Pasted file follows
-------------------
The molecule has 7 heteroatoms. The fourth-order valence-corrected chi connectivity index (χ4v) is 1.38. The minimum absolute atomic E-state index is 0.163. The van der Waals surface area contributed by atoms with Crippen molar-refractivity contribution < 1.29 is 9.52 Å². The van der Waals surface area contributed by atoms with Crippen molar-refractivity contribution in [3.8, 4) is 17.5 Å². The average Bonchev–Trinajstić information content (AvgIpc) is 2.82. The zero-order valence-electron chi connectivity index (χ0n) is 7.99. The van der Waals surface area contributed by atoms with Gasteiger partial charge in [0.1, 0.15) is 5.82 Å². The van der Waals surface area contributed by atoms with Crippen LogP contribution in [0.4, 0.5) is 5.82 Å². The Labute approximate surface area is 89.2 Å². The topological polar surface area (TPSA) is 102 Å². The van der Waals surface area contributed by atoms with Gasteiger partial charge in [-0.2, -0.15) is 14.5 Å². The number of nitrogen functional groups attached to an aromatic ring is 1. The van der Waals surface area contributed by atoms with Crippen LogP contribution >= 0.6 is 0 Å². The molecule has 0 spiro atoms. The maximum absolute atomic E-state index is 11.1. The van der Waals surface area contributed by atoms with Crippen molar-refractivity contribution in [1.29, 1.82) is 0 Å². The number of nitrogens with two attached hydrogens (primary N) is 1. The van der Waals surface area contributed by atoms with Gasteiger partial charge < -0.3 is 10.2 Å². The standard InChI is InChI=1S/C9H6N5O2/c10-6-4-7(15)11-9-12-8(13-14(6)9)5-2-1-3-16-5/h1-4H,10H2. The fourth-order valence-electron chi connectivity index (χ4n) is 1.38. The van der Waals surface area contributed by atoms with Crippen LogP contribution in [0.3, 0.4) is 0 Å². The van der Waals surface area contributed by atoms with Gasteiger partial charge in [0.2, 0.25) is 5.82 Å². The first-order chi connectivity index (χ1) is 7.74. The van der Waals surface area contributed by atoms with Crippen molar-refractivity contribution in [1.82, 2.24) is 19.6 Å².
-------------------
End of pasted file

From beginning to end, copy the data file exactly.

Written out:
The molecule has 7 heteroatoms. The fourth-order valence-corrected chi connectivity index (χ4v) is 1.38. The minimum absolute atomic E-state index is 0.163. The van der Waals surface area contributed by atoms with Crippen molar-refractivity contribution < 1.29 is 9.52 Å². The van der Waals surface area contributed by atoms with Crippen molar-refractivity contribution in [3.8, 4) is 17.5 Å². The average Bonchev–Trinajstić information content (AvgIpc) is 2.82. The zero-order valence-electron chi connectivity index (χ0n) is 7.99. The van der Waals surface area contributed by atoms with Gasteiger partial charge in [0.1, 0.15) is 5.82 Å². The van der Waals surface area contributed by atoms with Crippen LogP contribution in [0.4, 0.5) is 5.82 Å². The Labute approximate surface area is 89.2 Å². The topological polar surface area (TPSA) is 102 Å². The van der Waals surface area contributed by atoms with Gasteiger partial charge in [-0.2, -0.15) is 14.5 Å². The number of nitrogen functional groups attached to an aromatic ring is 1. The van der Waals surface area contributed by atoms with Crippen LogP contribution >= 0.6 is 0 Å². The molecule has 0 spiro atoms. The maximum absolute atomic E-state index is 11.1. The van der Waals surface area contributed by atoms with Crippen molar-refractivity contribution in [1.29, 1.82) is 0 Å². The number of nitrogens with two attached hydrogens (primary N) is 1. The van der Waals surface area contributed by atoms with Gasteiger partial charge < -0.3 is 10.2 Å². The standard InChI is InChI=1S/C9H6N5O2/c10-6-4-7(15)11-9-12-8(13-14(6)9)5-2-1-3-16-5/h1-4H,10H2. The fourth-order valence-electron chi connectivity index (χ4n) is 1.38. The van der Waals surface area contributed by atoms with Crippen LogP contribution in [0.3, 0.4) is 0 Å². The van der Waals surface area contributed by atoms with Gasteiger partial charge in [0.2, 0.25) is 5.82 Å². The first-order chi connectivity index (χ1) is 7.74. The van der Waals surface area contributed by atoms with Crippen molar-refractivity contribution in [1.82, 2.24) is 19.6 Å².